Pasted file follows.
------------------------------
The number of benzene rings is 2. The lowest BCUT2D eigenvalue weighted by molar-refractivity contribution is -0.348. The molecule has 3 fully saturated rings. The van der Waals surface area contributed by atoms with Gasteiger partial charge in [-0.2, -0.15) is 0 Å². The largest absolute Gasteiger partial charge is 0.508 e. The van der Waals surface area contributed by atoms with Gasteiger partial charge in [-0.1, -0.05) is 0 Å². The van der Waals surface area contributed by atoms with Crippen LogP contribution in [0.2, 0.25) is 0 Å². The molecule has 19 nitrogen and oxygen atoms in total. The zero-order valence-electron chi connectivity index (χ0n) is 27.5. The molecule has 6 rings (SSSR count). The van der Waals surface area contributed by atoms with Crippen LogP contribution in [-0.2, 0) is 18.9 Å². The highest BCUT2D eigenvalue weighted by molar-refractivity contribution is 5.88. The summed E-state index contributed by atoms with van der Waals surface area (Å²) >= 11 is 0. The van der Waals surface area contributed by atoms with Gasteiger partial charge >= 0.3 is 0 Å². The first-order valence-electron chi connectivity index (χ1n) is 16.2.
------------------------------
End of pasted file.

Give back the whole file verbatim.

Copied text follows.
The number of benzene rings is 2. The lowest BCUT2D eigenvalue weighted by molar-refractivity contribution is -0.348. The molecule has 3 fully saturated rings. The van der Waals surface area contributed by atoms with Gasteiger partial charge in [-0.2, -0.15) is 0 Å². The largest absolute Gasteiger partial charge is 0.508 e. The van der Waals surface area contributed by atoms with Gasteiger partial charge in [-0.1, -0.05) is 0 Å². The van der Waals surface area contributed by atoms with Crippen LogP contribution in [0.2, 0.25) is 0 Å². The molecule has 19 nitrogen and oxygen atoms in total. The zero-order valence-electron chi connectivity index (χ0n) is 27.5. The molecule has 6 rings (SSSR count). The van der Waals surface area contributed by atoms with Crippen LogP contribution in [-0.2, 0) is 18.9 Å². The highest BCUT2D eigenvalue weighted by molar-refractivity contribution is 5.88. The summed E-state index contributed by atoms with van der Waals surface area (Å²) >= 11 is 0. The van der Waals surface area contributed by atoms with Gasteiger partial charge >= 0.3 is 0 Å². The first-order valence-electron chi connectivity index (χ1n) is 16.2.